Many parents view consequences and punishments as the same thing. They aren’t. Punishments are meant to cause harm and to scare your child into doing what you want them to do. A consequence, on the other hand, is intended to teach your child.
While punishments work short term, they damage the relationship long-term. Your child will come to fear you as punishments are generally personal and are often meant to humiliate. Consequences build the relationship with your child as your child understands that you’re disappointed in their behavior and not in them. Consequences occur naturally, are part of daily life, and are positive discipline for kids.
What do consequences versus punishments look like? Let’s say your child broke a plate. A punishment would be to break your child’s favorite toy. A consequence would be that your child would have to clean up the plate and do extra chores as restitution.
Kids need consequences. Consequences help them navigate the world and allow them to take responsibility for their actions. If parents don’t teach their children consequences, the world will.
When ADHD children aren’t doing what they should be, it can be easy to go straight to punishment mode as we want/need our child to behave.
Parents need to parent. They need to set healthy boundaries for their child and then follow through with consequences when those expectations aren’t met. Consistency is so important when it comes to following through with consequences.
Parents need to teach a child how to prevent problems.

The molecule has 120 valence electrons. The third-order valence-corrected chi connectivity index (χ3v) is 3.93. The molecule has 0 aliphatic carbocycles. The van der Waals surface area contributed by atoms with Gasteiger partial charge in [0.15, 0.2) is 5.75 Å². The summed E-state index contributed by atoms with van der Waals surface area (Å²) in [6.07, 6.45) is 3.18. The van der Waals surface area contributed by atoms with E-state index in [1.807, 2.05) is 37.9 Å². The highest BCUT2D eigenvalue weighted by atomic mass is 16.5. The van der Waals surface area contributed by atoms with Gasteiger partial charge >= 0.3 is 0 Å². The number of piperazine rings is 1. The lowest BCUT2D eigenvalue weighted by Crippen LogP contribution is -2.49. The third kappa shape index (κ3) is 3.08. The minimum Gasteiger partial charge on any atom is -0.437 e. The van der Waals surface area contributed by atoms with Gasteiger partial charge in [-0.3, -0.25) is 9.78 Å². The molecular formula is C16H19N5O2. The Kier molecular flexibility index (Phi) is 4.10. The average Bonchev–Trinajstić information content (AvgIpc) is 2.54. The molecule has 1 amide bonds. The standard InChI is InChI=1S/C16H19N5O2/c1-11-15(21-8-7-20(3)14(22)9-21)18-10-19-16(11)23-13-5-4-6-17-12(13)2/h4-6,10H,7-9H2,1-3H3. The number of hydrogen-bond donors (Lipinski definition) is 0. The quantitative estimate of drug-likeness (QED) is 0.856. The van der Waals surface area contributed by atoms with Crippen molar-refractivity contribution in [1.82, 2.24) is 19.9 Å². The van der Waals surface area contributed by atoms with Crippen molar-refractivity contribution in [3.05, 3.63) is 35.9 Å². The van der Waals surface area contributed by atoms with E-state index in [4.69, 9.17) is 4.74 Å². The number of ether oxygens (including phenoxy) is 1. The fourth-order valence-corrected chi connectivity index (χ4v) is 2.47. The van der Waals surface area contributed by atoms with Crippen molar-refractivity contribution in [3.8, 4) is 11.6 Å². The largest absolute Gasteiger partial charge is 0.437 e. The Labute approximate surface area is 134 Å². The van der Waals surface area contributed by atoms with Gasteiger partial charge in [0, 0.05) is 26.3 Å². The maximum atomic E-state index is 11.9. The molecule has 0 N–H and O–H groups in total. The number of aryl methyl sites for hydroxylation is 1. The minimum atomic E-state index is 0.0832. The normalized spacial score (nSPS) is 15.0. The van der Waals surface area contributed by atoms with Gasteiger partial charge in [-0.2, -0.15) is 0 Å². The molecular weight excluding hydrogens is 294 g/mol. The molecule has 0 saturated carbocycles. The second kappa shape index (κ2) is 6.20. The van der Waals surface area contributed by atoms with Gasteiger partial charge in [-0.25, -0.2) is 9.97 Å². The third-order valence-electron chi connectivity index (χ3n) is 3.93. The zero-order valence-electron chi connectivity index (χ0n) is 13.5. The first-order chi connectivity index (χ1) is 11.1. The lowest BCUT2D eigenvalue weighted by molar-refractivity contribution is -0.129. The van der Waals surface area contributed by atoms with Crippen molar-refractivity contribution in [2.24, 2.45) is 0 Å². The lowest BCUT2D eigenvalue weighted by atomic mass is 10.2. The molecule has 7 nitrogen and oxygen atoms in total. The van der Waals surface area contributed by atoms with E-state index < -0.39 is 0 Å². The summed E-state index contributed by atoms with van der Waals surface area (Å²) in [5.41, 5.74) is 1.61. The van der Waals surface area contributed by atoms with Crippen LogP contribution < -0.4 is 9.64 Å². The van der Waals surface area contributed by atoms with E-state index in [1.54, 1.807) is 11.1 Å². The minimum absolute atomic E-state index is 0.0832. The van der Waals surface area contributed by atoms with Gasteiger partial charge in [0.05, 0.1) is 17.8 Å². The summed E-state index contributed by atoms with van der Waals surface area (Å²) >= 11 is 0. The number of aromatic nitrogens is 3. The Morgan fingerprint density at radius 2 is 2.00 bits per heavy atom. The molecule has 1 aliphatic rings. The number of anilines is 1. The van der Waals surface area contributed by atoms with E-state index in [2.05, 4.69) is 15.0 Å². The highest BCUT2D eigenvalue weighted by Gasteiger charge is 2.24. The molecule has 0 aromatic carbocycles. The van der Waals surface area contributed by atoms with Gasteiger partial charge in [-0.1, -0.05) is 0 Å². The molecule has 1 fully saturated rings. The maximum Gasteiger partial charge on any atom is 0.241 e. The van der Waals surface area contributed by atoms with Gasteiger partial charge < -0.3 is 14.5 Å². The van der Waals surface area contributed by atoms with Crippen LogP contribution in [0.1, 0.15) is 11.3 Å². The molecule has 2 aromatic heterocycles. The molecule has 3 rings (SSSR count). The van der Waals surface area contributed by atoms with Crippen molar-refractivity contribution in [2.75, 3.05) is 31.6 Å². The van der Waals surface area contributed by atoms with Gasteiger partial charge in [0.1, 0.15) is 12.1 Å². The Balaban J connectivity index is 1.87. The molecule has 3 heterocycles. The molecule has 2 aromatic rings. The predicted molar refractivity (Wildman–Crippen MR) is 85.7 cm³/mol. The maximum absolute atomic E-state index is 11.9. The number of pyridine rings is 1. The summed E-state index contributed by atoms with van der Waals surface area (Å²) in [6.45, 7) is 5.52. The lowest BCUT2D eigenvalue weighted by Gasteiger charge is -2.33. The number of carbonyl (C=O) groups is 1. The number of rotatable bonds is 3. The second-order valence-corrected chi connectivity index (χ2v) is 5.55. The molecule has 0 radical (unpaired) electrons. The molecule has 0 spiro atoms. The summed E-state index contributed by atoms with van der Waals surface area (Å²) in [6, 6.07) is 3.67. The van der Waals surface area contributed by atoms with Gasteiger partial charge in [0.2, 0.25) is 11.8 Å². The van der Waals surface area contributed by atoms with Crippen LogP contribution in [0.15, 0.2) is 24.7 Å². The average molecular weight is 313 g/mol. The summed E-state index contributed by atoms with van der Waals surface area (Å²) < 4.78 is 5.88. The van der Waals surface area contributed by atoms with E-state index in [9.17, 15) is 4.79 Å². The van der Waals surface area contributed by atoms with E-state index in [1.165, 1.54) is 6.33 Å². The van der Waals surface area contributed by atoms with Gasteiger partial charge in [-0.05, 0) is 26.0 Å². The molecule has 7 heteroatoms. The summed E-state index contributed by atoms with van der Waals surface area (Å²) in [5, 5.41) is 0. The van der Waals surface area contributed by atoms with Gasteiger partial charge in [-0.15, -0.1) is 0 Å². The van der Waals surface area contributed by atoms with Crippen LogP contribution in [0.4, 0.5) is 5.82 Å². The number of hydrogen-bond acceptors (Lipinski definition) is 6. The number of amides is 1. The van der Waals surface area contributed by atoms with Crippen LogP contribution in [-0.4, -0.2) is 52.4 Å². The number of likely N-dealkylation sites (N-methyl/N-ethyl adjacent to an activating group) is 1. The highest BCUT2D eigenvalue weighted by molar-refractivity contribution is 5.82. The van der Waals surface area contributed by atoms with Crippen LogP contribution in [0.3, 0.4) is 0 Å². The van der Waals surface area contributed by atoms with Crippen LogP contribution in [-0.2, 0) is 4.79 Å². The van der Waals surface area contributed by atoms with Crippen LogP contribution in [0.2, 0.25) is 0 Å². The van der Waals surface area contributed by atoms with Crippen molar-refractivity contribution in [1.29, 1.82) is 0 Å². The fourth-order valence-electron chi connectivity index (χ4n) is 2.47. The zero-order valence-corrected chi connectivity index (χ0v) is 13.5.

For almost 50 years, Utah Youth Village has used the elements of the Teaching-Family Model to help parents better understand teaching versus punishing. Even with the most challenging kids, consequences work better than punishments in changing behavior, and teaching works better than consequences.
Teaching your child what they should do when they should do next time is forward-thinking. It helps them see they have options when it comes to behavior.
Teaching models good behavior. Teaching is positive. Teaching is empowering as it gives them options.
When you teach your child what they should do, you’re helping them avoid negative consequences. When they don’t feel like they are getting trouble all the time, it increases their self-worth.
The best way to decrease the number of consequences you give is to focus on the positive using Effective Positive Rewards. Effective Positive Rewards gives children an incentive to behave better. Effective Positive Rewards can be used for improvement--no matter how small. Effective Positive Rewards doesn’t have to be expensive or complicated. Often something little as getting a sticker, being able to read a book with mom or dad, or five extra minutes on devices, will be motivating to behave better.
When parents understand the difference between teaching versus punishing they can build relationships and set their child up for success.
For full show notes and transcript visit:https://www.smarterparenting.com/adhd-parenting-podcast/